plist files are structured XML files that contains key-value pairs. It's a way to store persistent data, so sometimes you may find sensitive information in these files. It's recommended to check these files after installing the app and after using intensively it to see if new data is written.

Binary

Inside the <application-name>.app folder you will find a binary file called <application-name>. This is the file that will be executed. You can perform a basic inspection of the binary with the tool otool:

otool -Vh DVIA-v2 #Check some compilation attributes
magic cputype cpusubtype caps filetype ncmds sizeofcmds flags
MH_MAGIC_64 ARM64 ALL 0x00 EXECUTE 65 7112 NOUNDEFS DYLDLINK TWOLEVEL WEAK_DEFINES BINDS_TO_WEAK PIE
otool -L DVIA-v2 #Get third party libraries
DVIA-v2:
/usr/lib/libc++.1.dylib (compatibility version 1.0.0, current version 400.9.1)
/usr/lib/libsqlite3.dylib (compatibility version 9.0.0, current version 274.6.0)
/usr/lib/libz.1.dylib (compatibility version 1.0.0, current version 1.2.11)
@rpath/Bolts.framework/Bolts (compatibility version 1.0.0, current version 1.0.0)
[...]

Check if the app is encrypted

See if there is any output for:

otool -l <app-binary> | grep -A 4 LC_ENCRYPTION_INFO

Disassembling the binary

Disassemble the text section:

otool -tV DVIA-v2
DVIA-v2:
(__TEXT,__text) section
+[DDLog initialize]:
0000000100004ab8 sub sp, sp, #0x60
0000000100004abc stp x29, x30, [sp, #0x50] ; Latency: 6
0000000100004ac0 add x29, sp, #0x50
0000000100004ac4 sub x8, x29, #0x10
0000000100004ac8 mov x9, #0x0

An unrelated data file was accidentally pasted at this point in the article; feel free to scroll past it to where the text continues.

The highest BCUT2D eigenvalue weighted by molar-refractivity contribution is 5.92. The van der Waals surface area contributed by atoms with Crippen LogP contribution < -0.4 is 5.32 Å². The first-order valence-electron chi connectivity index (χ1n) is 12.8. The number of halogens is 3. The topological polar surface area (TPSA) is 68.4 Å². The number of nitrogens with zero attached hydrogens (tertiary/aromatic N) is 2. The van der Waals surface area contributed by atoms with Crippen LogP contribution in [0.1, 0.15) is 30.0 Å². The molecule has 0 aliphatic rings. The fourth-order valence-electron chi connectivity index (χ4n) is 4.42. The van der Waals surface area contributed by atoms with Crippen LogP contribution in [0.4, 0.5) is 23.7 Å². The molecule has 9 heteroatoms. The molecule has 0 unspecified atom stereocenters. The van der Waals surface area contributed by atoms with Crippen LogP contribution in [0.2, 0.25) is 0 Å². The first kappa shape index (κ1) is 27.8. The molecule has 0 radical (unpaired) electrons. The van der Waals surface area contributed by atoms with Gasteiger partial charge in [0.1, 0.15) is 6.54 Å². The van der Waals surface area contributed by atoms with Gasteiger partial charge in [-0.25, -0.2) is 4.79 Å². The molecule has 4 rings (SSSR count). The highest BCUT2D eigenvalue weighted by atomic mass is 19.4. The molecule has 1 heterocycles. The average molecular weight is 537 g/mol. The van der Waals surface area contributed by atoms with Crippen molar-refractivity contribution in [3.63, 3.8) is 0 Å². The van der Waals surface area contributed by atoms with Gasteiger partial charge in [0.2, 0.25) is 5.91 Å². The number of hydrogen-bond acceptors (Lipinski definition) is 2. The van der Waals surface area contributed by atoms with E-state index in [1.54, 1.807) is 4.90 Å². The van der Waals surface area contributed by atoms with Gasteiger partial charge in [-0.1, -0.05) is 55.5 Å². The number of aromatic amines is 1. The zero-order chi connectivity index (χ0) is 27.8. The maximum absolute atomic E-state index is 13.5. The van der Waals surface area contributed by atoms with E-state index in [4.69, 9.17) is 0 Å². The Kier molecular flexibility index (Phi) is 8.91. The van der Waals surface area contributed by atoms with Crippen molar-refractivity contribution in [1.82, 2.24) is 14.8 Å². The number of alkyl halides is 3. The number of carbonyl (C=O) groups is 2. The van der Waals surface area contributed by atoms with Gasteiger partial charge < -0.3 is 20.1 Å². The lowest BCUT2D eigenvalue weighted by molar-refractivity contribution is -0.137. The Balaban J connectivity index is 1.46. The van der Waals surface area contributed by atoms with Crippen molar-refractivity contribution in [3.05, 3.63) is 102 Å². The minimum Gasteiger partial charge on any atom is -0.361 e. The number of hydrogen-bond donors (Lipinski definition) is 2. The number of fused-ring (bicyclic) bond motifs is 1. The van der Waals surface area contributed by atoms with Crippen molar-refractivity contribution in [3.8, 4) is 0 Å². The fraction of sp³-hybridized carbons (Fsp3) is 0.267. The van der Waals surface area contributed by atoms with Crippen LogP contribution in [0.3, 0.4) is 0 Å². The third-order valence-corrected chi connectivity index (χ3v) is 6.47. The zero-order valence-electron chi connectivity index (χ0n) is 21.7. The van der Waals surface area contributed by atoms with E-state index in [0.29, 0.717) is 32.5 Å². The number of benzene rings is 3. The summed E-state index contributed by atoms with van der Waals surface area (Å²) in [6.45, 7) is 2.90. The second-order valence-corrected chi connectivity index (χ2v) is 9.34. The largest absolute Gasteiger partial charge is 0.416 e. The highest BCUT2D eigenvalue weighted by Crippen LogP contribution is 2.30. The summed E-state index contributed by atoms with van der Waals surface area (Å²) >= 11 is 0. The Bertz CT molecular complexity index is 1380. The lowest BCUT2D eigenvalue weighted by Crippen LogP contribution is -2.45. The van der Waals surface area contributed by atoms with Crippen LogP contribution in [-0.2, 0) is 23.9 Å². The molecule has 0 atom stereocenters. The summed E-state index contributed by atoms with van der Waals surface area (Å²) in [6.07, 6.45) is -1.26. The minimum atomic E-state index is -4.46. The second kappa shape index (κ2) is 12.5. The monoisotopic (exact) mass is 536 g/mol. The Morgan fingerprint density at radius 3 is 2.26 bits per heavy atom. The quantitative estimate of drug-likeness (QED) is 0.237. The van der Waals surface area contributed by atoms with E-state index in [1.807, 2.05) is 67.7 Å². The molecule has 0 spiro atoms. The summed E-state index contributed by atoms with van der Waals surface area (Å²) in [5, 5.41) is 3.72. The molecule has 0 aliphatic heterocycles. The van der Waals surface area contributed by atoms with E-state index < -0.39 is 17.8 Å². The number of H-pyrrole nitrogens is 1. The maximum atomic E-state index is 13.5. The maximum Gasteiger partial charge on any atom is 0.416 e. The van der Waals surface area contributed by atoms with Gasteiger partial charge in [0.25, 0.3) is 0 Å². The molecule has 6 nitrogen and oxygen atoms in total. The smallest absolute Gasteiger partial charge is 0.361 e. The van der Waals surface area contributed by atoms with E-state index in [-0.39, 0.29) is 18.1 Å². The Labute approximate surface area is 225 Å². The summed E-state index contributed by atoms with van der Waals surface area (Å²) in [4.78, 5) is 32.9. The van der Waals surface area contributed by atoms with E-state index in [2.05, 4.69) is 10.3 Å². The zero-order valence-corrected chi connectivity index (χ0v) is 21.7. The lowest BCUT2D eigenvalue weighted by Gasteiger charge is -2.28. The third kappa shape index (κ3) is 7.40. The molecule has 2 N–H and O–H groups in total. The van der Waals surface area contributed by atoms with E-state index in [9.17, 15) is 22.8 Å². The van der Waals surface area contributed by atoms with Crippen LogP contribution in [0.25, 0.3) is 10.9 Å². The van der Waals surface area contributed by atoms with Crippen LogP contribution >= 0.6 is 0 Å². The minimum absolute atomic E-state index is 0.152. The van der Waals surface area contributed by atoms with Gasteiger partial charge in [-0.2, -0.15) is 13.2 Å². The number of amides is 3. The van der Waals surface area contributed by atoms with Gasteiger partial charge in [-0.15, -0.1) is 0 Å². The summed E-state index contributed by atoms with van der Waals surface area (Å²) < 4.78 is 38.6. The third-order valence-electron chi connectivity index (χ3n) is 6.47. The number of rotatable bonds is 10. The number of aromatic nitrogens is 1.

0000000100004acc adrp x10, 1098 ; 0x10044e000
0000000100004ad0 add x10, x10, #0x268

To print the Objective-C segment of the sample application one can use:

otool -oV DVIA-v2
DVIA-v2:
Contents of (__DATA,__objc_classlist) section
00000001003dd5b8 0x1004423d0 _OBJC_CLASS_$_DDLog
isa 0x1004423a8 _OBJC_METACLASS_$_DDLog
superclass 0x0 _OBJC_CLASS_$_NSObject
cache 0x0 __objc_empty_cache
vtable 0x0
data 0x1003de748
flags 0x80
instanceStart 8

In order to obtain a more compact Objective-C code you can use class-dump:

class-dump some-app
//
// Generated by class-dump 3.5 (64 bit).
//
// class-dump is Copyright (C) 1997-1998, 2000-2001, 2004-2013 by Steve Nygard.
//
#pragma mark Named Structures
struct CGPoint {
double _field1;
double _field2;
};
struct CGRect {
struct CGPoint _field1;
struct CGSize _field2;
};
struct CGSize {
double _field1;
double _field2;
};

However, the best options to disassemble the binary are: Hopper and IDA.

Testing

Storage Access

You can use iFunBox to access the all the storage inside an application sandbox/folder

Starting in iOS version 8.4, Apple has restricted the third-party managers to access to the application sandbox, so tools like iFunbox and iExplorer no longer display/retrieve files from apps installed on the device if the device isn't jailbroken.